So he left them to themselves, and, getting into the boat again, went away to the opposite shore.
home is continually left behind
for its constraints are only revealed
in a clear-eyed look at its assumptions
available from another shore
home is not having to be taken in
home is carried nautilus-like
in expanding rooms marking
each journey stage
room by room shore by shore
test by test feast by feast
we extend our hatchling’s beginning
into tomorrow’s generations
There are many ways to leave. Is this an impatient or indignant parting? Is it more an abandoning of them, knocking the dust off Jesus’ feet. It has the feel of a more definite dismissal and his talk about little dogs with Justa. Leaving leaves no room for rebuttal.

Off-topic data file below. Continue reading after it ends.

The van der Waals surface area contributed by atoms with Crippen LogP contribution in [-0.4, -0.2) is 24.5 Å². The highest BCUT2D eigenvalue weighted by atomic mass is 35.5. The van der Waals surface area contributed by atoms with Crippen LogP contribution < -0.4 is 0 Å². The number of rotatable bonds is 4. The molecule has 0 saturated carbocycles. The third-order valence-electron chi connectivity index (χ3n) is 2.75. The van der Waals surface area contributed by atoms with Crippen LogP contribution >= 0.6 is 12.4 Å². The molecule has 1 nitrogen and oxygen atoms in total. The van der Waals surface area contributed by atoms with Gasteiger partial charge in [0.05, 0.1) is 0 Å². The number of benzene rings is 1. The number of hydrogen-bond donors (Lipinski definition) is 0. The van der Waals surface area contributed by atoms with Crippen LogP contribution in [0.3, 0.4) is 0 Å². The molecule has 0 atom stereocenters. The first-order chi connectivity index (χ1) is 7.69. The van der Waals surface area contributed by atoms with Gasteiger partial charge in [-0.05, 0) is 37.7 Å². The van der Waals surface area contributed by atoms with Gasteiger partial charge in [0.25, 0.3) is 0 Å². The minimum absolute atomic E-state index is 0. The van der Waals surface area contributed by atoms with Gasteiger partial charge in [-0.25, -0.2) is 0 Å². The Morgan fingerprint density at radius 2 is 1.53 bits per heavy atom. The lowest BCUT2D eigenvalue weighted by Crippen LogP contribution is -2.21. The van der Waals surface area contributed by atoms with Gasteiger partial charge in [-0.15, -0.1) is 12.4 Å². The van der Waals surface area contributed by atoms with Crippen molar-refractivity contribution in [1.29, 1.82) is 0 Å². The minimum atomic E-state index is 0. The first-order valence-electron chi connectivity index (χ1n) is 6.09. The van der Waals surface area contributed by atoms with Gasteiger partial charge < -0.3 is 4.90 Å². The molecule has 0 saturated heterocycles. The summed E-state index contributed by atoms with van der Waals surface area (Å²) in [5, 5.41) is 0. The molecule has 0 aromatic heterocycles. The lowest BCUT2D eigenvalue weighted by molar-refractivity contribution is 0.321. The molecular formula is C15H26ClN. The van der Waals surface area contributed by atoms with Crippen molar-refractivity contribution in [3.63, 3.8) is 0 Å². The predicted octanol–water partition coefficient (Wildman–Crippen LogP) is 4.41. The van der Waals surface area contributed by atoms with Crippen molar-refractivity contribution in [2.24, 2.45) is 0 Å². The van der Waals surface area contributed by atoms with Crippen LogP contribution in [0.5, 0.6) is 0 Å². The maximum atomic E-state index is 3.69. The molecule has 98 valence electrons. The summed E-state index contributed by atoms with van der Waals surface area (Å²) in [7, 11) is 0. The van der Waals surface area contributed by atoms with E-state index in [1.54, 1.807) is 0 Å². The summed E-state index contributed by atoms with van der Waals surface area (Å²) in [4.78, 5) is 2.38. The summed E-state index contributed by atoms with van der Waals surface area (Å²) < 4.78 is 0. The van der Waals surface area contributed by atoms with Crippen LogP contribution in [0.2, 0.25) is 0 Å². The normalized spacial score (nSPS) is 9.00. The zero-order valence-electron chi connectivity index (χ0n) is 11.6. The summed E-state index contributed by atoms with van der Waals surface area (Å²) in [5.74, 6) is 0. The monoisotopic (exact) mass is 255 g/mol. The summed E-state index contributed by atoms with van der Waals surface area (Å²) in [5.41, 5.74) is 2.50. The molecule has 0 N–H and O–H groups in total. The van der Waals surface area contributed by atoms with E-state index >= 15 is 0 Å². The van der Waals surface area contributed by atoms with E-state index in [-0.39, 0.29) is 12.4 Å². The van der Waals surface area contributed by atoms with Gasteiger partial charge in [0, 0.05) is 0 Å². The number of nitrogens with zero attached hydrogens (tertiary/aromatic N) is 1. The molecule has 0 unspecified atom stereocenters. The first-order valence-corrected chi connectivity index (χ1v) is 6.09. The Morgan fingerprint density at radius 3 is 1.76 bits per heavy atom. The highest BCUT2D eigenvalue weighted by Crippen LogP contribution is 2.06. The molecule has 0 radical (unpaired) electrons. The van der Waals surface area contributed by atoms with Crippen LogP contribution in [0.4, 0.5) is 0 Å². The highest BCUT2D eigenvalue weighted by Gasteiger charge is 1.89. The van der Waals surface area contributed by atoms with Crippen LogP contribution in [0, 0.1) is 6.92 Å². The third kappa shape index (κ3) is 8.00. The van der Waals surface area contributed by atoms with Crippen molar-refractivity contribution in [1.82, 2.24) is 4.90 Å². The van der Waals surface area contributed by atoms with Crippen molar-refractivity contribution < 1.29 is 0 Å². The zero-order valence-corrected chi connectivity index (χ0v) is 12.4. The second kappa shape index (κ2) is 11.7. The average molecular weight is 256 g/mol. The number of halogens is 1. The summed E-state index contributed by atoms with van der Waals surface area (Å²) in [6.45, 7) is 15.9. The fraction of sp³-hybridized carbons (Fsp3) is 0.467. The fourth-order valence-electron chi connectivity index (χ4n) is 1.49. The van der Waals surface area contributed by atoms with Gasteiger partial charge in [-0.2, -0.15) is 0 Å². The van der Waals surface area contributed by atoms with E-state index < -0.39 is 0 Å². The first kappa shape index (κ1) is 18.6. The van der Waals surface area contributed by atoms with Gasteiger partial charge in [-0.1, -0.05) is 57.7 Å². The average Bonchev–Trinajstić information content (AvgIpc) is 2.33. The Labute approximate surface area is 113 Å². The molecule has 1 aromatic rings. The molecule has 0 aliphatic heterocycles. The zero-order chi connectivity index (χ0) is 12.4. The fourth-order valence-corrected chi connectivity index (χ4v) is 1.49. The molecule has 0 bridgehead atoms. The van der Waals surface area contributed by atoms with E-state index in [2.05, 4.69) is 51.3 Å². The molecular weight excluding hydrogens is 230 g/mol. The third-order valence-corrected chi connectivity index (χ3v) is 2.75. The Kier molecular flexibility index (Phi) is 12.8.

It would be instructive to add to the markers of euthys (BANG) and palin (again), the variants of ἀφίημι (aphiēmi, send forth or go away).
…the verb is used in Mark with three main meanings: (1) ‘let’, ‘allow’, ‘permit’: 1:34, 5:19,37, 7:12,27, 10:14, 11:6,16 15:36; (2) ‘forgive’, ‘remit’, ‘pardon’: 2:5,7,9,10, 3:28, 4:12, 1:25; (3) ‘leave’: 12:19,20,22, 13:2 (‘leave alone’ 14:6); with the sense of ‘go away from’, ‘abandon’, forsake’: 1:18,20,31, 4:36, 7:8, 8:13, 10:28,29, 12:12, 13:34, 14:50; with the sense of ‘let loose’: 15:37.
To go to the other side of the lake is to not only put physical distance between Jesus and his Pharisee testers, but religious and cultural distance as well.
We can almost hear the Pharisees mutter to one another, “Let him go to the Gentiles, it takes one to know one.” “Running away won’t do him any good for we will still be here if he dares show his face again.” “His avoiding the doing of a sign proves he has no connection with Heaven.” “He’s a nobody, a dog.”
Though a storm is not mentioned we can see Jesus storming off (or do you see him simply and departing above the fray?), slamming a proverbial door behind him.
All in all, the ambiguity of “Leaving” is probably the place to leave things. Still, raising an “Abandoning” option is important.